Thanks Seth. For a company to actually file suit in most jurisdictions the
general counsel or hired counsel is on the hook to have a good faith belief the
suit has merit.
The exact meaning of “on the hook” may vary from jurisdiction to jurisdiction,
but may include fines, court costs, and even disbarment. When and IF a case is
filed by Oracle regarding the Vsphere claims of LMS, it will be front page
news. The evaluation of “good faith belief” may be in the hands of a single
judge, a bar association discipline committee, or a jury, or sometimes some
combinations of those which again may vary by jurisdiction.
Various means mentioned in the thread to preempt any claims of LMS can be more
or less effective. Fear of legal costs, donating unjustified license fees to
Oracle, and fearing to use a cost effective virtual environment platform all
seem like poor corporate strategies to me.
Your mileage may vary. Do not construe my comments as legal advice.
From: oracle-l-bounce@xxxxxxxxxxxxx [mailto:oracle-l-bounce@xxxxxxxxxxxxx] On
Behalf Of Seth Miller
Sent: Thursday, April 27, 2017 12:54 PM
Subject: Re: Oracle database on VM Ware
While the responses to this thread are well meaning, many of them are based on
the premise that Oracle has the luxury of charging its customers based on its
own interpretation of the agreement they have with their customers rather than
the plain language contract agreed to by both parties, solely because Oracle
has lots of resources and might take you to court.
When you sign a deed to a property or a title to a car (both of which are plain
language contracts), is it ok for the seller to come back to you a couple of
years later and demand you pay more money because they decide that the property
or car was worth more than what was agreed to in the contract? Would you just
write a check because the seller is intimidating, has lots of resources, and
threatens to take you to court?
I have an NFS server, install the database binaries on a share, and export it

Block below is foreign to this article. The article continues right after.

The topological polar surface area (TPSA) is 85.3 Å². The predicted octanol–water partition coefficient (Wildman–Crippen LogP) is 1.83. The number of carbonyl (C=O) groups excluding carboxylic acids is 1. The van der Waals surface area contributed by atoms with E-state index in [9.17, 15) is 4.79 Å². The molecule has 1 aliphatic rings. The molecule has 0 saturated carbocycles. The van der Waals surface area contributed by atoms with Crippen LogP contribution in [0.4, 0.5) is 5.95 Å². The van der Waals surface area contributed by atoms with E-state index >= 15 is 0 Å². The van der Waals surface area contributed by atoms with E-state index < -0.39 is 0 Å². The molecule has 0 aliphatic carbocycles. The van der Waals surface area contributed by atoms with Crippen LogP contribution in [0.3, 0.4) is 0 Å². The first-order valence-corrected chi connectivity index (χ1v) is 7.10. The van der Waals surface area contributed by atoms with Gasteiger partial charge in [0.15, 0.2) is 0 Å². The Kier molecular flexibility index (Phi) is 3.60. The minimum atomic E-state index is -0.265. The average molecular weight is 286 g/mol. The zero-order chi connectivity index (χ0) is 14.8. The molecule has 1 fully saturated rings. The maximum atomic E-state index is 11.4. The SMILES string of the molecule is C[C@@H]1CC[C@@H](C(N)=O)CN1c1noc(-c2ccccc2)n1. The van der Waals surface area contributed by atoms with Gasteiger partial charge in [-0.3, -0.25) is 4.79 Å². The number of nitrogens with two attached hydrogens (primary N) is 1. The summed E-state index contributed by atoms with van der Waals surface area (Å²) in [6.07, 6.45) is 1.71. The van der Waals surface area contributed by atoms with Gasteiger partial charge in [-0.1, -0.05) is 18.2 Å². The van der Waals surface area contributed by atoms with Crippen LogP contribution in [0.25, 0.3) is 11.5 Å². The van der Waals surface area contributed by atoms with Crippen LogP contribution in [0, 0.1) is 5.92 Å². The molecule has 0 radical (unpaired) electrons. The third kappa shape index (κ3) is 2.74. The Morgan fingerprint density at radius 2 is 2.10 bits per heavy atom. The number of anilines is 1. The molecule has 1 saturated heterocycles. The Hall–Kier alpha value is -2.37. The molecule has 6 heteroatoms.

without mounting restrictions. At this point any server on the network can
mount the share and be contractually required to license that server. Do I now
have to license every server on the network because I might, at some point in
the future, mount that share on that server?
How many times has Oracle taken a customer to court based on a licensing
disagreement for Oracle Database running on Vsphere? I'll give you a hint. It
starts with z, ends with ero and rhymes with zero.
On Thu, Apr 27, 2017 at 8:06 AM, Neil Chandler <neil_chandler@xxxxxxxxxxx>
I would still get LMS to legally sign-off on your config; that document link
states very clearly at the bottom "this document is for educational purposes
I've only used Nutanix on a POC and found it to be very good tech, but very
hyped at the moment. Just like the "Cloud Is Better" sales message.
sent from my phone
On 27 Apr 2017, at 13:56, Mladen Gogala <gogala.mladen@xxxxxxxxx> wrote:
On 04/27/2017 04:58 AM, Neil Chandler wrote:
Yes it does. The Nutanix documentation tells you to get your situation
confirmed with legal and they explicitly (and sensibly) avoid confirming any
That is true, but Nutanix has a deal with Oracle:
The installation ends up being much cheaper, which is the goal.
Tel: (347) 321-1217